It happens a lot, children get spoiled and by grandparents especially, they are the big culprits. I am personally not a fan of spoiling. Apart from the odd matchbox car I put in the trolley during the occasional grocery shop, gifts are given on special occasions.I was prompted to write this post after having a conversation with someone who felt that ‘spoiling’ was OK and that she did it with her kids and they turned out fine. Perhaps she was lucky?
To me, spoiling children is not only showering them with gifts, especially when they haven’t asked for it, but it’s also letting them ‘get away with murder’ so to speak. I’m sure we are all guilty of simply not having the energy and give in to a tantrum throwing child every now and then, but letting children make the rules and letting them get what they want is also a form of spoiling.
You Don’t Always Get What You Want
The problem with spoiling children from my point of view is that it really doesn’t set them up for the real world, you don’t always get what you want in the real world unless you work hard for it and have patience. Children must understand that inputs determine outcomes. I don’t want to raise a child who expects to be given everything by his parents when he is an adult and can work for it himself. I’m not saying I won’t help out when he needs it, but there’s a difference.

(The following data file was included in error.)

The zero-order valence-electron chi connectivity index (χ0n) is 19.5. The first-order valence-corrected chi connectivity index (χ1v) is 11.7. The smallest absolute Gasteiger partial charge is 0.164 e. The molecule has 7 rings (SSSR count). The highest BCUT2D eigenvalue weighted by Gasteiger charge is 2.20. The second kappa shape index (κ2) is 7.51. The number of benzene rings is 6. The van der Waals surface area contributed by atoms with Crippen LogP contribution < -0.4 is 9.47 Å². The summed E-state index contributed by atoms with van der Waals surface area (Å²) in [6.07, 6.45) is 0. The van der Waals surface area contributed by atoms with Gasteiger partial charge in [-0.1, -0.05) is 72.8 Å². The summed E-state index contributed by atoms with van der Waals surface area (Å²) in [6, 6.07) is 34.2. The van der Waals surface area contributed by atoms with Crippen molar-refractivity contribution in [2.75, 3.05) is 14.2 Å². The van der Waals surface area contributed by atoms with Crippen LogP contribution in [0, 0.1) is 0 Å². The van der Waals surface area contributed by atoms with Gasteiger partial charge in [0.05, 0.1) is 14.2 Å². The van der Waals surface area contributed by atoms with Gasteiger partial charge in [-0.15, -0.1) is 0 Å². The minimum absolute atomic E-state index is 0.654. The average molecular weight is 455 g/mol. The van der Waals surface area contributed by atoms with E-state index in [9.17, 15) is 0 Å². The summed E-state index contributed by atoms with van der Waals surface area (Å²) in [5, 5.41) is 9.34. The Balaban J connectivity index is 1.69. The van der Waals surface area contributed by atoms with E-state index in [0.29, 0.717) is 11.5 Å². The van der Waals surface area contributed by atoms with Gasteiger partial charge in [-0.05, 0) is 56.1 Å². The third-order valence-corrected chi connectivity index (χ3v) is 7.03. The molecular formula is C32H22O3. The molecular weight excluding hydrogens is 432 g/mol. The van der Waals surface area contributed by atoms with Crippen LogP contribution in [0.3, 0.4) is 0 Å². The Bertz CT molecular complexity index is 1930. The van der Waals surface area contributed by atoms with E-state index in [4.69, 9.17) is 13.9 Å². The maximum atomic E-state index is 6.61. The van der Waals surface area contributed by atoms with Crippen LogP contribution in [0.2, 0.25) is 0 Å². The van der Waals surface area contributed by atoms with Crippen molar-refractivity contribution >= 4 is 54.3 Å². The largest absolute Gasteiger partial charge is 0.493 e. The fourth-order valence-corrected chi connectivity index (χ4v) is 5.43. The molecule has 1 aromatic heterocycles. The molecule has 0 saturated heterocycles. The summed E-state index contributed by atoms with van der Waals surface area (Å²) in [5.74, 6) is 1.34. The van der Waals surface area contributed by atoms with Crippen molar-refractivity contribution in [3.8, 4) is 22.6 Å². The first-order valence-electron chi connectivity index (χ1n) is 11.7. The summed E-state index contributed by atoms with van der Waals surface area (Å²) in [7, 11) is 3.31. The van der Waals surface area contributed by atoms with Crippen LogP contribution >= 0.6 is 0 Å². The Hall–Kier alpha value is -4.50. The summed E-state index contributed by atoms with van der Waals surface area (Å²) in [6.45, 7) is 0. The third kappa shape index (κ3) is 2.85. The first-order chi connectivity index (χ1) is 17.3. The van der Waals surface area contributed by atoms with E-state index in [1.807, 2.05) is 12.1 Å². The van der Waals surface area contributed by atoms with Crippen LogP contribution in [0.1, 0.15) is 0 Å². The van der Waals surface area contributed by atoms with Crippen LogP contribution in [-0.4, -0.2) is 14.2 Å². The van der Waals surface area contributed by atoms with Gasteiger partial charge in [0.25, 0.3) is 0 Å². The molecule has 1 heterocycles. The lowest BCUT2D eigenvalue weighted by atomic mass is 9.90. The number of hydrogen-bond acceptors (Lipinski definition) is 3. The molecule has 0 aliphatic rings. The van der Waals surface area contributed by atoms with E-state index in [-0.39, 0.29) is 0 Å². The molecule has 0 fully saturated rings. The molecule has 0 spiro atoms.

Spoil Intrinsically not Extrinsically
By all means, spoil your children with encouraging words and love, intrinsic things that instill values, a sense of achievement and pride, but limit extrinsically motivated behaviour by giving toys, rewarding with money and so on.
I recall having a discussion with a friend of mine whose son is in primary school and who is going through the stage of coming home requesting particular gadgets because ‘the boy at schools parents bought him one’. Unfortunately these days this seems to be happening too often with new technologies about, it’s all want, want, want. I think it’s really important to teach children that you don’t just get these things. Firstly, they cost money and secondly, to get something as valuable as this, you must work for it. It’s about teaching kids that if they want nice things, they must set goals in order to get them. Parents should also be responsible for helping set the goals too and start small, take baby steps. But remember, they should be the child’s goals and not the parents goals.